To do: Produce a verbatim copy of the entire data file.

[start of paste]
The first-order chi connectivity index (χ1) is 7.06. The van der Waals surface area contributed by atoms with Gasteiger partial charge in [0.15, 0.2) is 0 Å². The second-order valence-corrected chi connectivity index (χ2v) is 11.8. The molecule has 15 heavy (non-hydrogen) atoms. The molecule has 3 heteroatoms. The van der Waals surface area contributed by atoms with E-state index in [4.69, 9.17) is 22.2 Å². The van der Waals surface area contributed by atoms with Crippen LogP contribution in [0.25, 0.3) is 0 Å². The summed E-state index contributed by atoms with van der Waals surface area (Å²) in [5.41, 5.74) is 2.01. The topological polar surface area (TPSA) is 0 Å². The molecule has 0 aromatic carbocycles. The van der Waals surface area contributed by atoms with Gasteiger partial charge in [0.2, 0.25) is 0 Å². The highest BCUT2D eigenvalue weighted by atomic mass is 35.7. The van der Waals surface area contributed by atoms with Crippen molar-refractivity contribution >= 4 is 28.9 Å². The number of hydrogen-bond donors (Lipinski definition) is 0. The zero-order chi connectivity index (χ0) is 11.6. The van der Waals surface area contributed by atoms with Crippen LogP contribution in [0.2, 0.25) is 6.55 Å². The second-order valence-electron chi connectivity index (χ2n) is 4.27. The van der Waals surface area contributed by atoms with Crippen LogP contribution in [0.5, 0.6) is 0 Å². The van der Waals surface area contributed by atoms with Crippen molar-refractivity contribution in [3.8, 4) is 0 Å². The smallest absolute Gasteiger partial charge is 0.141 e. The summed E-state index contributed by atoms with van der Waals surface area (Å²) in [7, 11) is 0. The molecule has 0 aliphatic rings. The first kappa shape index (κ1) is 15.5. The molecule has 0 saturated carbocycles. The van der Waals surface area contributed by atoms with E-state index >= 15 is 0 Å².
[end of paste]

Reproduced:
The first-order chi connectivity index (χ1) is 7.06. The van der Waals surface area contributed by atoms with Gasteiger partial charge in [0.15, 0.2) is 0 Å². The second-order valence-corrected chi connectivity index (χ2v) is 11.8. The molecule has 15 heavy (non-hydrogen) atoms. The molecule has 3 heteroatoms. The van der Waals surface area contributed by atoms with E-state index in [4.69, 9.17) is 22.2 Å². The van der Waals surface area contributed by atoms with Crippen LogP contribution in [0.25, 0.3) is 0 Å². The summed E-state index contributed by atoms with van der Waals surface area (Å²) in [5.41, 5.74) is 2.01. The topological polar surface area (TPSA) is 0 Å². The molecule has 0 aromatic carbocycles. The van der Waals surface area contributed by atoms with Gasteiger partial charge in [0.2, 0.25) is 0 Å². The highest BCUT2D eigenvalue weighted by atomic mass is 35.7. The van der Waals surface area contributed by atoms with Crippen molar-refractivity contribution >= 4 is 28.9 Å². The number of hydrogen-bond donors (Lipinski definition) is 0. The zero-order chi connectivity index (χ0) is 11.6. The van der Waals surface area contributed by atoms with Crippen LogP contribution in [0.2, 0.25) is 6.55 Å². The second-order valence-electron chi connectivity index (χ2n) is 4.27. The van der Waals surface area contributed by atoms with Crippen LogP contribution in [0.5, 0.6) is 0 Å². The van der Waals surface area contributed by atoms with Crippen molar-refractivity contribution in [3.8, 4) is 0 Å². The smallest absolute Gasteiger partial charge is 0.141 e. The summed E-state index contributed by atoms with van der Waals surface area (Å²) in [7, 11) is 0. The molecule has 0 aliphatic rings. The first kappa shape index (κ1) is 15.5. The molecule has 0 saturated carbocycles. The van der Waals surface area contributed by atoms with E-state index >= 15 is 0 Å².